Finding a film in which William Baldwin doesnít suck is a rarity. This is one of them, and for mostly good reasons.William Baldwin and Kurt Russell are brothers as well as firefighters, and both assigned on the same unit. They both have differences they fight, they splitÖ oh and an arsonist is causing havoc and I mean explosive havoc, killing certain people that are connected with something so mysterious it ends up pretty high on the political level.
The story is formula, brothers butting heads and splitting only to reunite in the most dramatic moment of both their lives. Throw in Jennifer Jason Leigh as a hot secretary working for a corrupt government guy (JT Walsh) and you have a romantic liaison with Baldwin. Itís expected, since all the films that Iíve seen Willie Baldwin in always have a girl that sheís banging. On Kurtís side you have the truncated marriage, with Rebecca DeMornay playing the estranged wife. And being the hot babe that DeMornay is, Iím glad Russell got back to her (you know itís going to happen) otherwise, the guy is a complete asshole.
Does this make it a bad movie? No, actually, itís rare that a Ron Howard movie goes off as being a terribly bad movie. Far from it, itís quite a film in its own right, with an interesting story to tell, and packed with some truly impressive FX and action scenes and drama. Thereís quite a great deal of suspense and corruption and politics in the movie, as the film shifts focus from the predictable brother bickering and starts trailing down the serial arsonist down, reaching a very effective climax by the beginning of the filmís third act. All this is sustained by the dramatic talents of Robert De Niro as a fire investigator, Scott Glenn as one of the firemen that knew both the brotherís father and a memorable cameo appearance by Donald Sutherland as a convicted loony arsonist. It also gives you a great insight at the work of firefighters and the several things that drive these men to do what they do on the line.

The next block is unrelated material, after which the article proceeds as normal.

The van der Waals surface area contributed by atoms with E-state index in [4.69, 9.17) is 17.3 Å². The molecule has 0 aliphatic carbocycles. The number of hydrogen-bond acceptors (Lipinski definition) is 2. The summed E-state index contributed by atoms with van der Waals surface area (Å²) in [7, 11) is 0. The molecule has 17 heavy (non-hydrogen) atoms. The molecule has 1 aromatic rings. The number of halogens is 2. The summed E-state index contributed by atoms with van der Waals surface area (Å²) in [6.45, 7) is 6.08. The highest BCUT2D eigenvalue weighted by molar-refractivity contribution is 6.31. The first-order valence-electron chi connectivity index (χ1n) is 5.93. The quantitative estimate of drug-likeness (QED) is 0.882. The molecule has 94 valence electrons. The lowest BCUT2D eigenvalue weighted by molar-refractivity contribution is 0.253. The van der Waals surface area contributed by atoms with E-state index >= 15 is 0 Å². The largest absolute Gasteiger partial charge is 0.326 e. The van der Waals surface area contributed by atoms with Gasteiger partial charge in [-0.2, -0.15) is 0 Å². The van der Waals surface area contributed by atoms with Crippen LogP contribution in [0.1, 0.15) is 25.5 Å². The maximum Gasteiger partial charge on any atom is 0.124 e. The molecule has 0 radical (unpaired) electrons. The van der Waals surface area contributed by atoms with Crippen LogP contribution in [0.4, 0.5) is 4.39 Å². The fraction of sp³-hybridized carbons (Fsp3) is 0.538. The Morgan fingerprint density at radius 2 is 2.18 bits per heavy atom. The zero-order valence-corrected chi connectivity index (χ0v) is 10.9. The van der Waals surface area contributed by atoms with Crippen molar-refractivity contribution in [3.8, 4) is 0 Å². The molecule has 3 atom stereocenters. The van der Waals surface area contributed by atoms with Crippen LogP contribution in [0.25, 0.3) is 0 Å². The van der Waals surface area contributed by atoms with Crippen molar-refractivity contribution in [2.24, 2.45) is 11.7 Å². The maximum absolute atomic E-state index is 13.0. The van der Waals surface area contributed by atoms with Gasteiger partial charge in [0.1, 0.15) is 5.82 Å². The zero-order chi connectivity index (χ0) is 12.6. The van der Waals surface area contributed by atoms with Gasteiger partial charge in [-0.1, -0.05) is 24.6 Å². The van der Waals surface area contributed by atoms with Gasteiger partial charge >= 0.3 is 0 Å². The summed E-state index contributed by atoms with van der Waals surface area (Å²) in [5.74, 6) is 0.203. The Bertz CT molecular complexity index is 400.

The fiery FX is one of the big highlights of the film, and is supported with some great sound FX of the whooshing fires around. The action scenes are impressive and well-staged. All in all a respectable outing for Ron Howard.In the end, Backdraft is a pretty solid whodunit, despite the hiccups that it contains due to some predictable bylines. But once it shifts to the dark side, make sure you have a fire suit handy. 3.5-5